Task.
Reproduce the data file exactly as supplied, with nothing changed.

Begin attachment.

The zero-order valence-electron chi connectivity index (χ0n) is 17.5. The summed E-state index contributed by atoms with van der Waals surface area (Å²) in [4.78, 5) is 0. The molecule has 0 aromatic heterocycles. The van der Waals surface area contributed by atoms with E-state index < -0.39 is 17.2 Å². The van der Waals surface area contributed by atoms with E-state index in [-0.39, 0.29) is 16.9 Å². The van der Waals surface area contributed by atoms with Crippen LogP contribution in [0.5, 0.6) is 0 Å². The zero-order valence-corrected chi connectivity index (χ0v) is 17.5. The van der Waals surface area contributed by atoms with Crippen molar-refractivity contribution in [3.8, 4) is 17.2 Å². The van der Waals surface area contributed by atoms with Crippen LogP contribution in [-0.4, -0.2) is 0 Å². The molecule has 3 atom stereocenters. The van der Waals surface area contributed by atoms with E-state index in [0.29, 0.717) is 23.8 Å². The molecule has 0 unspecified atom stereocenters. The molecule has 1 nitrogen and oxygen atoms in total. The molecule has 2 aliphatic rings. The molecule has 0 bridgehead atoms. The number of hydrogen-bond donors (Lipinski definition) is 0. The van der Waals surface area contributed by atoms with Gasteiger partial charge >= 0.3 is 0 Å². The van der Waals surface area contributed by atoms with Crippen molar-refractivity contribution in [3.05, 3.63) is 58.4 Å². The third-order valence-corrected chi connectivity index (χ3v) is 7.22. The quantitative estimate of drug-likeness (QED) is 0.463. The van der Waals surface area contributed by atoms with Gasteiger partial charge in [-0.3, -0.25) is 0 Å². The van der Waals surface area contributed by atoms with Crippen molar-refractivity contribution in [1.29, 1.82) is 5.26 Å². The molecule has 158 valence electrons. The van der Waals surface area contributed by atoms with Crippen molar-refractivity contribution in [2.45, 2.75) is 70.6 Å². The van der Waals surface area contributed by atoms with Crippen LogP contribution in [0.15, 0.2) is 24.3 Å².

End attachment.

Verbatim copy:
The zero-order valence-electron chi connectivity index (χ0n) is 17.5. The summed E-state index contributed by atoms with van der Waals surface area (Å²) in [4.78, 5) is 0. The molecule has 0 aromatic heterocycles. The van der Waals surface area contributed by atoms with E-state index < -0.39 is 17.2 Å². The van der Waals surface area contributed by atoms with E-state index in [-0.39, 0.29) is 16.9 Å². The van der Waals surface area contributed by atoms with Crippen LogP contribution in [0.5, 0.6) is 0 Å². The zero-order valence-corrected chi connectivity index (χ0v) is 17.5. The van der Waals surface area contributed by atoms with Crippen molar-refractivity contribution in [3.8, 4) is 17.2 Å². The van der Waals surface area contributed by atoms with Crippen LogP contribution in [-0.4, -0.2) is 0 Å². The molecule has 3 atom stereocenters. The van der Waals surface area contributed by atoms with E-state index in [0.29, 0.717) is 23.8 Å². The molecule has 0 unspecified atom stereocenters. The molecule has 1 nitrogen and oxygen atoms in total. The molecule has 2 aliphatic rings. The molecule has 0 bridgehead atoms. The number of hydrogen-bond donors (Lipinski definition) is 0. The van der Waals surface area contributed by atoms with Gasteiger partial charge >= 0.3 is 0 Å². The van der Waals surface area contributed by atoms with Crippen molar-refractivity contribution in [3.05, 3.63) is 58.4 Å². The third-order valence-corrected chi connectivity index (χ3v) is 7.22. The quantitative estimate of drug-likeness (QED) is 0.463. The van der Waals surface area contributed by atoms with Gasteiger partial charge in [-0.3, -0.25) is 0 Å². The van der Waals surface area contributed by atoms with Crippen molar-refractivity contribution in [1.29, 1.82) is 5.26 Å². The molecule has 158 valence electrons. The van der Waals surface area contributed by atoms with Crippen molar-refractivity contribution in [2.45, 2.75) is 70.6 Å². The van der Waals surface area contributed by atoms with Crippen LogP contribution in [0.15, 0.2) is 24.3 Å².